This post is by Jacob Smith, co-author of the The Nimble Nonprofit: An Unconventional Guide to Sustaining and Growing Your Nonprofit. The book is so awesome that I asked Jacob to post adapted excerpts from it here for you, every Friday for ten weeks. Tweet at @brightplus3 if you’re loving it!
For many years we confessed to our membership in a faux organization we called “Conference Calls and Meetings for the Environment.” The joke was amusing, but the impact on our work wasn’t. It doesn’t take very many hour-long meetings to make a sizable dent in your weekly work time. When those meetings are carelessly planned or poorly run, you’ve added insult to injury.
Jason Fried and David Hansson, in Rework, describe meetings as toxic, advising to avoid them at all costs and keeping them as short as possible when you can’t avoid them. We largely share this view. Meetings can have real value, and, especially because so much work in so many nonprofit sectors is collaborative, it’s important to make time to touch base, brainstorm, sort through issues, and secure buy-in. But meetings can also suck up incredible amounts of time and energy. There are scores of ideas out there for making your meetings efficient and effective. Some of our favorites:
- Make your default meeting length ten or fifteen minutes instead of an hour. If you know you will need more time, you can always schedule something longer.
- Use an egg timer to start and end the meeting. Google reportedly uses a four-foot countdown clock with the remaining meeting time projected on the wall, and New York Mayor Michael Bloomberg installed timers in city meeting rooms.
- Remove the chairs from the room before the meeting. Everyone stands for the entire meeting. Seriously. Your meetings will be shorter.
- No food. (And besides, it’s hard to eat while you are standing up.)
- Start and end your meetings promptly, no matter what, no matter who is missing, and no matter what else is going on.
- Instead of starting your meetings on the hour, begin at an unusual time (e.g., 1:17) to promote prompt starts.
- In advance of the meeting, make sure that there is a clear agenda and even clearer goals for every meeting. Expect everyone at your meetings to know the agenda and goals and come prepared to tackle them.
- Be smart about who needs to sit in on a meeting. Not everyone needs to be at every meeting, and not everyone needs to attend the entirety of every meeting.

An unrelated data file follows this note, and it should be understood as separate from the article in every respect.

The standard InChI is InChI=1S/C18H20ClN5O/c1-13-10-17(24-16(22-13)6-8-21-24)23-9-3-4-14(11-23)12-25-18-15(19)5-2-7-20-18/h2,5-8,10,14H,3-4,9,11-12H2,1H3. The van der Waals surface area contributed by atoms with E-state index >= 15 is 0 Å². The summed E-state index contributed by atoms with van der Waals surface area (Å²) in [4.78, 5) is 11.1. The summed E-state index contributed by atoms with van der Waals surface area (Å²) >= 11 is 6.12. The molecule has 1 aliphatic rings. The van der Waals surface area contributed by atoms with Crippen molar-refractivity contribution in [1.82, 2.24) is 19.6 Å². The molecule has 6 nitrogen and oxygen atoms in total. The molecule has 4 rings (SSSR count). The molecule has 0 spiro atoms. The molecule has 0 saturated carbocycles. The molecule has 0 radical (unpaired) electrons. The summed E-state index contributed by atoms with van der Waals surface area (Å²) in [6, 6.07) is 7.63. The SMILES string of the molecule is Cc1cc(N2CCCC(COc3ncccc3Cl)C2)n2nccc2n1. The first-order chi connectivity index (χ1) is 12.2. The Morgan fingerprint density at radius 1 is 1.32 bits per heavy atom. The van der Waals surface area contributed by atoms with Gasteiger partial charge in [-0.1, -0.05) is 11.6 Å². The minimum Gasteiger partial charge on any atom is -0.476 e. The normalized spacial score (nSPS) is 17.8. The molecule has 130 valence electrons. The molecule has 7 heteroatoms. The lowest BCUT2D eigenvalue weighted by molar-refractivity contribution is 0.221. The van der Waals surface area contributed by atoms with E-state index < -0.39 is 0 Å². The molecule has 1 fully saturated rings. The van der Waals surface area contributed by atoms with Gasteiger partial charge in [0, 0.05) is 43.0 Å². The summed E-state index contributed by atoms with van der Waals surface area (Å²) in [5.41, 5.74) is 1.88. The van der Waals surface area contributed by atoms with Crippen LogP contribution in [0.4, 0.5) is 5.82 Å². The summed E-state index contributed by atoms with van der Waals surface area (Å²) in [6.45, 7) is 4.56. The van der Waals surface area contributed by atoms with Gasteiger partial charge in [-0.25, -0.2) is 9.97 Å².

- Expect and require people to be prepared. If a decision needs to be made, have the project lead narrow the field in advance and present the best options for consideration, rather than starting with a blank slate.
- Assign a facilitator and a notetaker for every meeting. Take meeting minutes in real time using either a shared document or by projecting the document onto a screen, with special emphasis on actual decisions and on work assignments. Spend the last few minutes of every meeting verifying the accuracy of and finalizing the minutes. Alternatively, require the notetaker to distribute the final minutes within ten minutes of the end of the meeting.
- Allow meeting attendees to publicly but anonymously rate every meeting (and the organizer of that meeting).
- Understand that sometimes people multitask precisely because the meetings they are in don’t demand their full attention. Multitasking can be a symptom of inefficient, overscheduled meetings. If you want to fix a multitasking problem, try having fewer meetings and making them shorter and more effective.
What can you do as an executive director? First, cancel your membership in your own Meetings for a Cause, especially those regularly scheduled hour-long calls where not much gets done anyway. Second, only schedule meetings (and only allow your staff to do so) when you really need them, establish a set of meeting ground rules for your organization, and rigorously enforce those rules. Empower and encourage your staff to brutally punish your own transgressions (e.g., five dollars in the coffee fund). Let people excuse themselves if nothing left on the agenda applies to them. Third, for meetings with donors and prospects and similar folks, assume they are at least as busy as you are. Be super-respectful of their time, and schedule, plan, and implement meetings with them accordingly. Fourth, in meetings with partners, colleagues, and other outside folks, where you can’t necessarily drive significant improvements in meeting behavior, find ways to nudge those improvements along as best you can. Any improvements will mean better meetings and more meeting-free time during your week.
All we are suggesting, really, is shifting the default from having meetings to not having them, and from hour-long meetings to as short as possible. Schedule meetings when you need them, and spend as much time as you need, but be smart and strategic and make sure your meetings ignite your staff’s passions and improve their work.